The concept of pivoting – a fundamental change in concept after the original doesn't stand up to expectations – is well-known in the startup world. But for Karen Lau, startup success comes not from a product pivot, but a life one.
After pursuing a computer sciences degree specializing in artificial intelligence from the University of Toronto, Lau took a tech-focused job at Telus, where she worked for eight years. While she loved “everything” about computer sciences, she says “my job was very boring. I really didn’t think I could work to retirement that way.”
Worried it was the work and not the role, Lau turned to something completely different: interior design. She began taking night classes at Seneca and Ryerson. “I thought it was a good potential second career,” she says.
But she quickly spotted gaps in how decorators work with suppliers she knew her technical knowledge could resolve. “The logistical aspects were a nightmare,” she says. “Not just for me but for designers I met, for everybody in the industry. Every retailer has a different process, every supplier, every logistics company you hire has a different process. We would spend so much time waiting at a client’s house for multiple days, waiting for a sofa one day, waiting for a coffee table another day. Then we had to find people to assemble and set up everything. That whole home makeover thing you see on TV? That never happens.”
Instead of the reality, Lau envisioned a platform where people could input their own style preferences and room specifications to design interiors, and then have everything delivered and set up in a day. “Just like on HGTV,” she says.
Her startup, Furnishr, was born after one of her U of T friends, Mike Van – who went on to become Lau’s co-founder and the company’s CEO – ran into all of the hassles Lau had encountered working with designers while moving into a condo of his own. Van’s finance background made him the perfect complement for Lau’s technical and design skills. “His strength is knowing how to price items, knowing where you can get the best sources for wholesale. Having just gone through the furnishing nightmare himself, he knew there had to be big margins, and so he used his finance acumen to develop our pricing model. He figured out how we could group furniture into a room for people who need an entire room furnished and give them savings and also help us to make a decent margin.”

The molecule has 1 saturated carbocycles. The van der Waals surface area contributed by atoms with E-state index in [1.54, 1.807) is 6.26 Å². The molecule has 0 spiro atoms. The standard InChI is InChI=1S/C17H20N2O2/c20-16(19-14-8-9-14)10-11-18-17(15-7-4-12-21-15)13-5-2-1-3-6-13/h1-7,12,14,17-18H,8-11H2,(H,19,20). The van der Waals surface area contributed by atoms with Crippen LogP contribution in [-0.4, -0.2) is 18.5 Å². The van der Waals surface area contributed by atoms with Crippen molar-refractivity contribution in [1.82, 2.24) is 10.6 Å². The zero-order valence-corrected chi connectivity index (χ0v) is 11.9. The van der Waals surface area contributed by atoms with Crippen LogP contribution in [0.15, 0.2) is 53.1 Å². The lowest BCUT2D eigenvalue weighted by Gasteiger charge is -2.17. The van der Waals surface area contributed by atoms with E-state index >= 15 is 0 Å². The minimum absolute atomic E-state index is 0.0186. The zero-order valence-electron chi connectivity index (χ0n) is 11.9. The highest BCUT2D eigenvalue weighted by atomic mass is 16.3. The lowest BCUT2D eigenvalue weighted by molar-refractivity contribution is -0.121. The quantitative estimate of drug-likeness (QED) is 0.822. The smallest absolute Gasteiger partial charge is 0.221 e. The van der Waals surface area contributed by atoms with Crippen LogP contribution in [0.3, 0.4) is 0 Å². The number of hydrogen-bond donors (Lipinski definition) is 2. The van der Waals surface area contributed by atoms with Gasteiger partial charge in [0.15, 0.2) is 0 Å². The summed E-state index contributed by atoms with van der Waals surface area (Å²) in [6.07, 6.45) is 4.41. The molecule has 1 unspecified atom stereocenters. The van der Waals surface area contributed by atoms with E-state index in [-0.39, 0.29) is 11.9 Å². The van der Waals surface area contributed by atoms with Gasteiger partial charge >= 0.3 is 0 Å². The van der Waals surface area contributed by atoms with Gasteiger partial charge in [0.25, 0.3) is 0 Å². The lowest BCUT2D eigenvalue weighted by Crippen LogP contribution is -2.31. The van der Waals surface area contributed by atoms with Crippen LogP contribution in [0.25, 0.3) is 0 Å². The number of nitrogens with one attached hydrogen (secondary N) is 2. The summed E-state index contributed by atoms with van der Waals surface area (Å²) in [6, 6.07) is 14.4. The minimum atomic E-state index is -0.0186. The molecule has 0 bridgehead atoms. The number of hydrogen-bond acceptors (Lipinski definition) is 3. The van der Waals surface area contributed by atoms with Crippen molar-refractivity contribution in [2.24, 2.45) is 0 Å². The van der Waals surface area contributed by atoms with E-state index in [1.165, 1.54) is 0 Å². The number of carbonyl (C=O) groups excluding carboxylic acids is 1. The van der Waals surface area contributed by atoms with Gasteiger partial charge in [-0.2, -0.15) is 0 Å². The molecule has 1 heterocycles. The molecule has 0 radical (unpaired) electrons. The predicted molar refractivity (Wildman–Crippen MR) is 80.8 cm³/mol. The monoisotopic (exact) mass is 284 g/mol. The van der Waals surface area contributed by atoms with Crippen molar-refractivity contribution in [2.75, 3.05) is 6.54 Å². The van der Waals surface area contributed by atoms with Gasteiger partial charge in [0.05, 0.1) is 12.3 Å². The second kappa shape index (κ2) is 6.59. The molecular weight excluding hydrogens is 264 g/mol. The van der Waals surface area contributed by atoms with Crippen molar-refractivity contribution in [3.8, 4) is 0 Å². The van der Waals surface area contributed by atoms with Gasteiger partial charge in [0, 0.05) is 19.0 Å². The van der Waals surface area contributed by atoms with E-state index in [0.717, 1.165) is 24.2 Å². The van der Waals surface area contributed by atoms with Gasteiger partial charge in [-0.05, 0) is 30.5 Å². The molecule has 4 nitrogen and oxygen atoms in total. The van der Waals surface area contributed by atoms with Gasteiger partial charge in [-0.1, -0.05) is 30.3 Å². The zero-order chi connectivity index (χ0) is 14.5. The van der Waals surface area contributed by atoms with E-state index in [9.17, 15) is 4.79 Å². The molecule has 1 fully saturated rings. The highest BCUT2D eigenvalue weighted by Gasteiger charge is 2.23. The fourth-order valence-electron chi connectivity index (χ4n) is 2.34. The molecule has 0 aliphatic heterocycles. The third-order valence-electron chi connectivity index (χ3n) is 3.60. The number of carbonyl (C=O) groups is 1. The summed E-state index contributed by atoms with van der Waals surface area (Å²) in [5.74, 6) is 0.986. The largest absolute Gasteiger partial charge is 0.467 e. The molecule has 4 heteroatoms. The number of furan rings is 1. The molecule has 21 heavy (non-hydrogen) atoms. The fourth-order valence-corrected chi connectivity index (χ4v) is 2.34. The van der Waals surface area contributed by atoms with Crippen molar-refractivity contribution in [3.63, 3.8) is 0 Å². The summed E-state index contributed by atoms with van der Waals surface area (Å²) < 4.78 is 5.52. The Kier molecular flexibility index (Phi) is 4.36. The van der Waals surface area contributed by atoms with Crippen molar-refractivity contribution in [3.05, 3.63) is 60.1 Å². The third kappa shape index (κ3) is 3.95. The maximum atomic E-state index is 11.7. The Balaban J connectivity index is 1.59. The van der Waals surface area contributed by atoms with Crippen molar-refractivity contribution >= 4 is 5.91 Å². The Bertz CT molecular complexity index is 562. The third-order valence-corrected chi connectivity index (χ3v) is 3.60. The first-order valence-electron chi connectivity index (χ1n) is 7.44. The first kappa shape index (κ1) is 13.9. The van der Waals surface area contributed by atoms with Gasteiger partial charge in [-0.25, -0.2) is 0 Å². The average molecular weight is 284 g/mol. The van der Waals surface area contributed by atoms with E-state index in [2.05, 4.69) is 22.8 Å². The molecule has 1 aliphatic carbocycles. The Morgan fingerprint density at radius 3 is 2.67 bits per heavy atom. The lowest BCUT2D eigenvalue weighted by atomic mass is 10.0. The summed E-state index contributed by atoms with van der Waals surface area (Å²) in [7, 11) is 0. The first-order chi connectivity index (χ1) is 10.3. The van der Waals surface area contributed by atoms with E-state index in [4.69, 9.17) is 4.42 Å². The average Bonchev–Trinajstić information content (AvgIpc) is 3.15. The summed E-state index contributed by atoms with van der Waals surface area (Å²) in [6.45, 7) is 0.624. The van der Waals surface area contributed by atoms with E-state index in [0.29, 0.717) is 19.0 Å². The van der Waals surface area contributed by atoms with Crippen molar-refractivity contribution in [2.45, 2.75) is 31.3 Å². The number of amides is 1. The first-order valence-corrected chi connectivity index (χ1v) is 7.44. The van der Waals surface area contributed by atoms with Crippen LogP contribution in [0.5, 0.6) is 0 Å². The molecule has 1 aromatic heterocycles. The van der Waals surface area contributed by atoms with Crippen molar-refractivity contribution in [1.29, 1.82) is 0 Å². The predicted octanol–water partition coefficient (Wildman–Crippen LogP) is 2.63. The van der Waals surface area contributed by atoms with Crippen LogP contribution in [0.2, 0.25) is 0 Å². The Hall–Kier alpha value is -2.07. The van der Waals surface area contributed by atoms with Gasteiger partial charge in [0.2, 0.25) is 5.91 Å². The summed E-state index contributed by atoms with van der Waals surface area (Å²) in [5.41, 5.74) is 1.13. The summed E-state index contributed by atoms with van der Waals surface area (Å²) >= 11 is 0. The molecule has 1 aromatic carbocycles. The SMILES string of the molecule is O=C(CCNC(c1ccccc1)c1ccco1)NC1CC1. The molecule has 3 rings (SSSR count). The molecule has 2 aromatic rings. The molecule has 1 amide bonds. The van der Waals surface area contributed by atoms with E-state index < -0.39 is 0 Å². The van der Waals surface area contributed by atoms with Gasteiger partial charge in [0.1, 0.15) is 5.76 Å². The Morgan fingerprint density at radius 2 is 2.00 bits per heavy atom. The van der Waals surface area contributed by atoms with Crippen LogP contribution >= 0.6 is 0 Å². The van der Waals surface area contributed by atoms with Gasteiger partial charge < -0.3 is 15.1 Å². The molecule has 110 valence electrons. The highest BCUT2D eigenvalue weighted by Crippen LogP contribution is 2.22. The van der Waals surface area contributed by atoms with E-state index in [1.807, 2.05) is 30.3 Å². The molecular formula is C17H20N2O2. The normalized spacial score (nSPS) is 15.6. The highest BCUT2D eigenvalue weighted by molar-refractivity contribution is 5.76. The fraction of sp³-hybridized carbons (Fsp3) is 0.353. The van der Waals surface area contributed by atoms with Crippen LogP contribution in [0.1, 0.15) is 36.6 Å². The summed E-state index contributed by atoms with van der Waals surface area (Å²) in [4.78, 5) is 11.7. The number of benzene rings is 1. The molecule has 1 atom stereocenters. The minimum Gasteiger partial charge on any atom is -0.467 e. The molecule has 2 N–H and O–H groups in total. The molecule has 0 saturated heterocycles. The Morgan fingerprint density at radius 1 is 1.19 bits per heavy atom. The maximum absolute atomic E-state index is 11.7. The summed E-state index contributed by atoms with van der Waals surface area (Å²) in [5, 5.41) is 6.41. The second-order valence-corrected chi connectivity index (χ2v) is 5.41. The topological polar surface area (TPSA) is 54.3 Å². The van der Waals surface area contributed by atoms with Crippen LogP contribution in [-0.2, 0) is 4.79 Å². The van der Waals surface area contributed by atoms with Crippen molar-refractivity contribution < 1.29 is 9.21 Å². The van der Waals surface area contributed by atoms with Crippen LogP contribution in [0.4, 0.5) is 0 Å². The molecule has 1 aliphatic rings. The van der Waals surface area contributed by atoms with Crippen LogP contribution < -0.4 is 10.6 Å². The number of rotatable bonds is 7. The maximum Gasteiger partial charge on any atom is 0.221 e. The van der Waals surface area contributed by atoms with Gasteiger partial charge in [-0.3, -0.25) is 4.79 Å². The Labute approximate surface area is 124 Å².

While their constellation of skills gave Lau and Van a leg up, she says falling outside of the usual SaaS model that’s common for startups posed its own challenges – particularly as Furnishr tried to court investors. When the pair appeared on an episode of Dragons’ Den, the Dragons spent most of the segment debating whether the business was a software company or a furniture company.
But being based in Toronto has helped them tap into other sources of funding within the startup community, such as a $50,000 prize in the Fierce Founders pitch competition geared to female entrepreneurs, that have helped them test new marketing channels and improve Furnishr’s underlying machine learning engine. That their model has made it easy to quickly push into new cities hasn’t hurt either. “Because we’re online we targeted North America first, not just Toronto or Canada. The operational cost is the same whether we have a customer in Toronto or New York or L.A. or San Francisco. That’s because we don’t carry any inventory. After you order from us we coordinate it.”
At the same time, the home and condo building boom in and around Toronto makes the city ideal for Furnishr’s new pilot initiative, partnering with real estate developers who can leverage the site’s tools to help buyers select kitchen finishes. “One challenge that we also faced was to figure out how to get recurring customers,” says Lau. “Partnering with real estate developers (gives us) access to many new home owners at a time as well as investors who will be furnishing the units for short-term rentals.”
Photo credit: Zlatko Cetinic, Images Made Real